It looks like the album of Sweetiee Weds NRI was finalized years ago. Dated melodies, arrangements that originated sometime before the dinosaurs, and a tracklist trying to imitate ‘Aashiqui 2’ with vocals that sound bland to say the least and the same vocalists used over and over again, this album isn’t really as good as the makers made it out to be when they were promoting it. Instead of Sweetiee Weds NRI, the name should’ve been Crybabyiee (you can throw a few more e’s in there if you want) Weds NRI!!

 

Total Points Scored by This Album: 4 + 3.5 + 2.5 + 3 + 0.5 + 1.5 + 1 + 1 + 1.5 + 1.5 =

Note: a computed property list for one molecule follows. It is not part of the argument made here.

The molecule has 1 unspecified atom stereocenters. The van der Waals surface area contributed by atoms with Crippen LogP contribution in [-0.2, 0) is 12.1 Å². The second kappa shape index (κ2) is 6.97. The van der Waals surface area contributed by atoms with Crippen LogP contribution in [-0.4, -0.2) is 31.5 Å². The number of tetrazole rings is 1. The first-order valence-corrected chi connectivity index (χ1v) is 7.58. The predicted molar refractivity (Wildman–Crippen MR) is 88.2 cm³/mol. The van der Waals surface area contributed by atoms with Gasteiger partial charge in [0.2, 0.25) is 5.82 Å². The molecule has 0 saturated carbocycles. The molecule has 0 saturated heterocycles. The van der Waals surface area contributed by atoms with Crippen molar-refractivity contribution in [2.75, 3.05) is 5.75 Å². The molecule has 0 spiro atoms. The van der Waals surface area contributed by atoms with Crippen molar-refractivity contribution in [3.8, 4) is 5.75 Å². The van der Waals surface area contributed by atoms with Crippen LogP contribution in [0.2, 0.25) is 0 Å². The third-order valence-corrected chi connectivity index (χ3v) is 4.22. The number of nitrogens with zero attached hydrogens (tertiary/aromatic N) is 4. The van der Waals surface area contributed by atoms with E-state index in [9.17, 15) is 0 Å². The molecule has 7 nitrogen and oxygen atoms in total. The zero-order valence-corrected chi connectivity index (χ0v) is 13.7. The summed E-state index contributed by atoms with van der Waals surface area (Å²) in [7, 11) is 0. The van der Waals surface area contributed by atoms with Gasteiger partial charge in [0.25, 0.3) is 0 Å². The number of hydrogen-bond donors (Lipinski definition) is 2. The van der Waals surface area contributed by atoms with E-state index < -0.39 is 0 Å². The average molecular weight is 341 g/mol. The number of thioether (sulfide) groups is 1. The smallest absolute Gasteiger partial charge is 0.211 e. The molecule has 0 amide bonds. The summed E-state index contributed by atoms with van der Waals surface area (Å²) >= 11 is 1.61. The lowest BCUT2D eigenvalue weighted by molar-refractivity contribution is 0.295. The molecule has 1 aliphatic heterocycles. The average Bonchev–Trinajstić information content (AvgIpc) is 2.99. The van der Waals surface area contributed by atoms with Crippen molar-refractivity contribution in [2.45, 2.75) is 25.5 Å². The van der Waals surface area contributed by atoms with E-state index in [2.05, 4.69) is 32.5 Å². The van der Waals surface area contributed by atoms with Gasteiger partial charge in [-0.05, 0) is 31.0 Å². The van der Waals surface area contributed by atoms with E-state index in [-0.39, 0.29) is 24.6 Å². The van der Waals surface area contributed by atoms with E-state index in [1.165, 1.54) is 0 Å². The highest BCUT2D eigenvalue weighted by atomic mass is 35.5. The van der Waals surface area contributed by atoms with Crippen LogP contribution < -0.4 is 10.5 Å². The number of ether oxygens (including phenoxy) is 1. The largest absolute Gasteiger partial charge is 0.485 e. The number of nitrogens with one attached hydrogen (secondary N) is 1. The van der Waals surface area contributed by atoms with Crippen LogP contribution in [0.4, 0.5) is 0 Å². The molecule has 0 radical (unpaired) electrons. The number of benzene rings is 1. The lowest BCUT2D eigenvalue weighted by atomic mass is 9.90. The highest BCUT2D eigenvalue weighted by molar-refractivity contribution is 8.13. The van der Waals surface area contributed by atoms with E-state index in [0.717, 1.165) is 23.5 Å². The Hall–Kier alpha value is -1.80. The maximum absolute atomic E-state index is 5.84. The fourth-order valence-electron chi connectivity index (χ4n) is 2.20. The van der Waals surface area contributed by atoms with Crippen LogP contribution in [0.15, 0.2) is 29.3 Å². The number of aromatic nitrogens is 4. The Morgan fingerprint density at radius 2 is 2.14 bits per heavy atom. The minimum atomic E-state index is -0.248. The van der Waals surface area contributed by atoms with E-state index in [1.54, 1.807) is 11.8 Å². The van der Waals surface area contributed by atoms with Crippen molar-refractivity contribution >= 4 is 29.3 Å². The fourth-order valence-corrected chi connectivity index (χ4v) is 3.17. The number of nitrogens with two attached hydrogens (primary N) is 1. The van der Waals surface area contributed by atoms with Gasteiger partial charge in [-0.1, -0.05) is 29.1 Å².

Album Percentage: 40%

Final Rating for This Album: सा < रे < ग <  < प < ध < नी < सां

Note: The letter which is underlined is the final rating.

Recommended Listening Order:  O Saathiya > Kudi Gujarat Di > Musafir (Reprise) > Musafir > Wedding = Zindagi Bana Loon = Kinara > Shiddat = Shiddat (Reprise) > Musafir (Remix)

 

Remake Counter:
No. Of Remakes: 14 (from previous albums) + 01 (from Sweetiee Weds NRI) = 15

 

Which is your favourite song from Sweetiee Weds NRI? Please vote for it below! Thanks! 🙂

A TRIED-AND-TESTED MACHINE! (MACHINE – Music Review)

Music Album Details
♪ Music by: Tanishk Bagchi, Dr. Zeus & Viju Shah
♪ Lyrics by: Arafat Mehmood, Niket Pandey, Ikka, Mohammed Irfan, Jasmine Sandlas, Shabbir Ahmed & Late Anand Bakshi
♪ Music Label: T-Series
♪ Music Released On: 21st February 2017
♪ Movie Releases On: 17th March 2017

Machine Album Cover

 

To hear the full songs of this album on Saavn CLICK HERE

To buy this album on iTunes CLICK HERE